Banquet was a great way to represent that phrase- to reflect and shed a few tears, but also to celebrate the seniors and the people God has given to us, and to commemorate their legacy. Banquet helps remind us that this is not a time that is completely composed of sadness and emotional-fatigue (though these feelings are definitely present, and are certainly not wrong or out of place in and of themselves), but also of beauty and joy.”

By Hannah Lynn

*Hannah wrote this article recently for her school newspaper, The Golden Chat.

Posted by: macahajo | May 31, 2017

Elikya means hope

In 2005, the Congolese Evangelical Church, in partnership with ReachGlobal, began the Elikya Center. Elikya means hope in Lingala, the language spoken by many people in the Democratic Republic of Congo, and at the Elikya Center, older orphans and widows can receive hope. They hear the Gospel and have opportunities to grow in their relationship with the Lord. They also learn a trade so that they can provide a better income for themselves.

Rachel Bahlia, the GlobalFingerprints Congo Country Coordinator said, “Our joy is that every year, more than half of the students decide to follow Jesus and are baptized. Yes, we offer hope here on earth, but more importantly, eternal hope through Jesus Christ.”

The Elikya Center sits on just under 200 acres of beautiful land where the students live, learn, study, and grow. There is a Tilapia fish pond, cows, rabbits, and gardens. Students can study agriculture and get hands on experience. There are 20 acres of Palm trees (used to produce soap), and the students can learn how to make soap in the soap factory on the property. Students can also study mechanics; they can learn how to construct hospital beds, wheelbarrows, and hand-driven trikes for the disabled, all in the Elikya Center garage. There are other trade options available, such as masonry, hair styling, sewing, and construction. Literacy classes are offered for all students who cannot read or write.

In 2013, the Elikya Center started to be used specifically for orphans in the GlobalFingerprints sponsorship program who may not be able to finish school and would benefit from learning a trade. There are currently 34 GlobalFingerprints orphans and 7 widows (also sponsored, but not through GlobalFingerprints) at the Elikya Center. I had the privilege of meeting one of these orphans. His name is Bwazu, and our home church, Elgin Evangelical Free Church, has been sponsoring him for over five years.    Bwazu wants to get a good job so he can help his brothers and sisters in his village. Currently, he is taking literacy classes to help him improve his reading and writing, in anticipation for job training next year. Jesus is Bwazu’s Lord and Savior. He is happy when he gets to pray with his friends.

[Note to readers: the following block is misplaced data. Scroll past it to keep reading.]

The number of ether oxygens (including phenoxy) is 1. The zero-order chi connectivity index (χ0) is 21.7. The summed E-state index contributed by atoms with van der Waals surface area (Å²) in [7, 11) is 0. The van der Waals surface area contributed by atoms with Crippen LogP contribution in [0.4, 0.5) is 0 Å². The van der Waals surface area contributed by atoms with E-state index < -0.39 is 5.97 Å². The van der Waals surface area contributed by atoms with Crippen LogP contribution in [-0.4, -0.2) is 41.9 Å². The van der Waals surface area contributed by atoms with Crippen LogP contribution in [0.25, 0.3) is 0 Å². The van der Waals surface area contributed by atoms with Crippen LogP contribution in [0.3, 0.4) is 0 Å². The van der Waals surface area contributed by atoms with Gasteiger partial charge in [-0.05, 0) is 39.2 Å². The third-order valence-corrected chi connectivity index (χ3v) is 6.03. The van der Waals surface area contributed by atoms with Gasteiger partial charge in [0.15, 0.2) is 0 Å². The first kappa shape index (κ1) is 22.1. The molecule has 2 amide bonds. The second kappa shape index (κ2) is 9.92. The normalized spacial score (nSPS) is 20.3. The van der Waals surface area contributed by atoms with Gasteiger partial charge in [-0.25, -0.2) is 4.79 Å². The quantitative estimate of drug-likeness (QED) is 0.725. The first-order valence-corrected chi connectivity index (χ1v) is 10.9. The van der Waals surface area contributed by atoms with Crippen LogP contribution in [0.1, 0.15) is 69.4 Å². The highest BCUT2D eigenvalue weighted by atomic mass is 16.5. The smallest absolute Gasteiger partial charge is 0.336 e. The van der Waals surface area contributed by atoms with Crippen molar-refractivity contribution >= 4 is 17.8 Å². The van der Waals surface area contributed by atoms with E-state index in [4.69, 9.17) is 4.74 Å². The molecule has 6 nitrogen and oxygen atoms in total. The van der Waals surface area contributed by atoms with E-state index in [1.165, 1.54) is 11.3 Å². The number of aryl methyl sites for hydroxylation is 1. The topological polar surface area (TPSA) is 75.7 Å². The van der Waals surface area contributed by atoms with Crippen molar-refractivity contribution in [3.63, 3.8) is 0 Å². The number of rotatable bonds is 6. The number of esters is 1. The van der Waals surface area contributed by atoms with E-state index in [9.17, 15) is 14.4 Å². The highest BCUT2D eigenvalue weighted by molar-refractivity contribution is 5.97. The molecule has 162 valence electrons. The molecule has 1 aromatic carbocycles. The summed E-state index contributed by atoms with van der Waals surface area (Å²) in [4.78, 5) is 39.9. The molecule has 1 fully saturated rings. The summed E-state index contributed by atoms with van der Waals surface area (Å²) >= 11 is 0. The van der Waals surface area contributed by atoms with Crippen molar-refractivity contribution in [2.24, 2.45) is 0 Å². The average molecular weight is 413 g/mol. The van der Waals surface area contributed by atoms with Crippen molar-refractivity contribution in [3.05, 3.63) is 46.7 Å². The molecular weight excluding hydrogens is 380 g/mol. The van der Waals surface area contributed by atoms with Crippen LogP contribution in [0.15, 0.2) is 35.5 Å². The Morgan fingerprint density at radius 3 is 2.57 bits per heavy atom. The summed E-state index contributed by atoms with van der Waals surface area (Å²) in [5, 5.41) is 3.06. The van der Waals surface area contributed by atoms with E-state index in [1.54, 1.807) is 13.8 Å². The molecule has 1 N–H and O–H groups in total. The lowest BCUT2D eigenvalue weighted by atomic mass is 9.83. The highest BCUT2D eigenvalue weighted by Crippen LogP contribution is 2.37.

Please join me in praying for Bwazu, and other orphaned youth at the Elikya Center – that they would come to know Christ as their Savior and grow closer to their heavenly Father who will never leave them, and that they would learn skills that will help them for the rest of their lives.

In Christ, Cathy Lynn

*** Even though ELIKYA kids are from the GlobalFingerprints program and remain sponsored while at ELIKYA, around 20% of them have lost their sponsors. So, if you would like to help one of them through their ELIKYA stay, send an email to: Rachel Balia at and ask about a GF ELIKYA child.

Posted by: macahajo | May 29, 2017

the death of a parent… in congo

While in the Democratic Republic of Congo, we traveled outside of Gemena, which is a city of 200,000 people, to a smaller village about 15 km away.

There, we helped the GlobalFingerprints team update the information of about 50 sponsored children. We gathered together in a Congolese Evangelical Church and met with each of the children individually, collecting information including how often they’ve recently needed medical care, how often their supervisor visits them, and how we could pray for them.

We confirmed that most of these children have received chickens or ducks from GlobalFingerprints to help feed them and their family. They have also been given supplies needed for school including books, a uniform, and a pair of shoes.

I was blessed to meet some of these children who are sponsored, but my heart goes out to them and the struggles they face, especially how their lives are so impacted by the death of a parent.

One girl asked for prayer as she follows Jesus in her life. She will be baptized in November. She also asked for prayer that her step-mom would treat her kindly. (Her mother died, and she lives with her father and step-mom).

A boy told me that the hardest thing for him is not feeling loved by his family. He asked for prayer for peace in his home. (His mother died, and he lives with his aunt). He asked that God would give him wisdom and knowledge to finish high school. He wants to be a mechanic.

Another girl shared with me that she and her sisters don’t get enough food to eat – but her uncle’s children do. (Both of her parents died, and so she and her siblings live with their uncle). She asked for prayer that God would help her to realize her dreams – she wants to be the director of a school and serve God.